The movable and immovable assets including properties acquired by any person in his name of his relatives through proceeds of smuggling will be forfeited in the name of the federal government, according to a new law issued by the Federal Board of Revenue (FBR) Friday.
A new draft law i.e. Forfeiture of Property Rules 2020 has been issued by the FBR in this regard.
Sources told that it is a major policy measure to discourage smuggling by punishing those who purchase properties from the proceeds of crime of smuggling. The properties acquired from the smuggling proceeds would be surrendered to the federal government. This is one of the major steps to control smuggling in the country.
Therefore, Federal Board of Revenue (FBR) has decided to empower its senior customs officials to freeze movable and immovable assets acquired through proceeds of smuggling and forfeited in the name of the federal government, they added.
The new law said that it shall not be lawful for any person to hold assets acquired through proceeds of smuggling either directly in his own name or indirectly in the name of any relative or associate. Where a person is found to hold any assets in contravention of the provisions of the Customs Act, 1969, such assets shall be liable to be forfeited in the name of the Federal Government in accordance with the provisions of the Customs Act.
For the purpose of taking possession of forfeited property under these rules, the Collector can requisition the services of any officer of the civil armed forces including Police for assistance and it shall be the duty of such officer to comply with such requisition, FBR stated.
Whenever an Officer of Customs, not below the rank of Assistant Collector or an officer authorized in this behalf under section 163 of the Customs Act, 1969 has reasons to believe that within the limits of his jurisdiction any person, either in his own name or on behalf of any relative or associate holds any assets, which are reasonably suspected of having been acquired through proceeds of smuggling, the officer of customs after obtaining approval from Collector may freeze such assets for 15 days and before the expiry of 15 days the freezing order shall be submitted to the Court of the Special Judge Customs with the grounds on which such freezing was carried out and further continuation of the freezing or forfeiture shall so be decided by the Court.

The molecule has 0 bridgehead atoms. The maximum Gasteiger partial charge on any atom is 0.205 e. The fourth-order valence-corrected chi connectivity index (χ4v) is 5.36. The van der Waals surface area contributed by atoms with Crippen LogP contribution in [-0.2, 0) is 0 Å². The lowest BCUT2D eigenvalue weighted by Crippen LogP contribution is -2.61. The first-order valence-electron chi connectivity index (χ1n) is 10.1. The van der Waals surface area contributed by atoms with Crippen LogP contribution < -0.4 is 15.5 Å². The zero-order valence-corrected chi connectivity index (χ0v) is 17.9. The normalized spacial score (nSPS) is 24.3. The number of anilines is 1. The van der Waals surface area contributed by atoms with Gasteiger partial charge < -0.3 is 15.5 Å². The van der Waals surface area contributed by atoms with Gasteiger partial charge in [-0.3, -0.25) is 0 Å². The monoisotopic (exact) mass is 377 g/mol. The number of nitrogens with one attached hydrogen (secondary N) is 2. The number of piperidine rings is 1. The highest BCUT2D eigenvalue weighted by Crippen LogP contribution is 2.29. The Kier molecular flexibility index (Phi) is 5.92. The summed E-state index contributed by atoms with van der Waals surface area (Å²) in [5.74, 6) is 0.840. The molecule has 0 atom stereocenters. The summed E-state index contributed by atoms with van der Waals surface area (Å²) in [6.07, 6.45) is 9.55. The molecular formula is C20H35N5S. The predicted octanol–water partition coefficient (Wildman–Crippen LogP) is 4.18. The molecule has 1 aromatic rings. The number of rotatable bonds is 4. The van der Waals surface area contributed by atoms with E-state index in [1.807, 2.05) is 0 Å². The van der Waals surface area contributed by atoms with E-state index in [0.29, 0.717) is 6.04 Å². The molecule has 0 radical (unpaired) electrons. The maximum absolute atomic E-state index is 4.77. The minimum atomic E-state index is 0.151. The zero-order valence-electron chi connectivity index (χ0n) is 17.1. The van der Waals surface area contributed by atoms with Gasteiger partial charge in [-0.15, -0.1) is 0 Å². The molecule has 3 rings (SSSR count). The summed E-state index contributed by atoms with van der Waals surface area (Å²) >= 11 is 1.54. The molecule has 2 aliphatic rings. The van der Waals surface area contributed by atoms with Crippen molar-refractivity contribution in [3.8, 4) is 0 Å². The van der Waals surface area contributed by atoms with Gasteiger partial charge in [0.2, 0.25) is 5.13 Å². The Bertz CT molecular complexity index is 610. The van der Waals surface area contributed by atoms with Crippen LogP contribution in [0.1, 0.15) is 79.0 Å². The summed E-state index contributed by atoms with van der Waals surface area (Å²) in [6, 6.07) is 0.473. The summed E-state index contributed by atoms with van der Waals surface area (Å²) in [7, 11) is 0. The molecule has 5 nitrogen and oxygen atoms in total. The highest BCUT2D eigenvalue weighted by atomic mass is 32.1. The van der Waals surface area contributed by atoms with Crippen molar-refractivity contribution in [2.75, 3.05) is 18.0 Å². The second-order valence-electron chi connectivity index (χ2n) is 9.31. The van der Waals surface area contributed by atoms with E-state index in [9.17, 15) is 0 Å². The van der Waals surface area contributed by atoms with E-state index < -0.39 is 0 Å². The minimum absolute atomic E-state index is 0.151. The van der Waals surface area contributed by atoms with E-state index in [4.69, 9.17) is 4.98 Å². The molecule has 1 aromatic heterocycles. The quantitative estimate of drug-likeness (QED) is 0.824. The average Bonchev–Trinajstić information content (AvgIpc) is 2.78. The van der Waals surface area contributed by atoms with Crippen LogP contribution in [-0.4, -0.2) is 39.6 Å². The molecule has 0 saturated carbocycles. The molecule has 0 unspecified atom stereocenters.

The new rules said that no such proceedings shall commence against the accused unless, taking into consideration one’s sources of income, past involvement in smuggling or abetting the act of smuggling, conviction under any law meant to prevent smuggling, the Special Judge has reasonable grounds (which he shall record in writing) for commencing proceedings against the accused.
Where the Special Judge is satisfied that any assets were derived, generated or obtained through proceeds of smuggling, he may order that such assets shall stand forfeited in the name of the Federal Government free from all encumbrances.
The rules added that where by virtue of an order made by the Special Judge less than full of any asset stands forfeited to the Federal Government and such asset is indivisible or cannot be easily separated from the rest without substantially impairing the value of the asset, the person holding it prior to such declaration shall be given, by the Special Judge, an option to pay in lieu of forfeiture of that part of the asset a fine equal to the market value of the asset prevalent at the time of its forfeiture.
Where such person pays the fine in lieu of forfeiture, within such time as may be allowed to him, the Judge may, by order, revoke the declaration of forfeiture made and thereupon such asset shall stand released, FBR added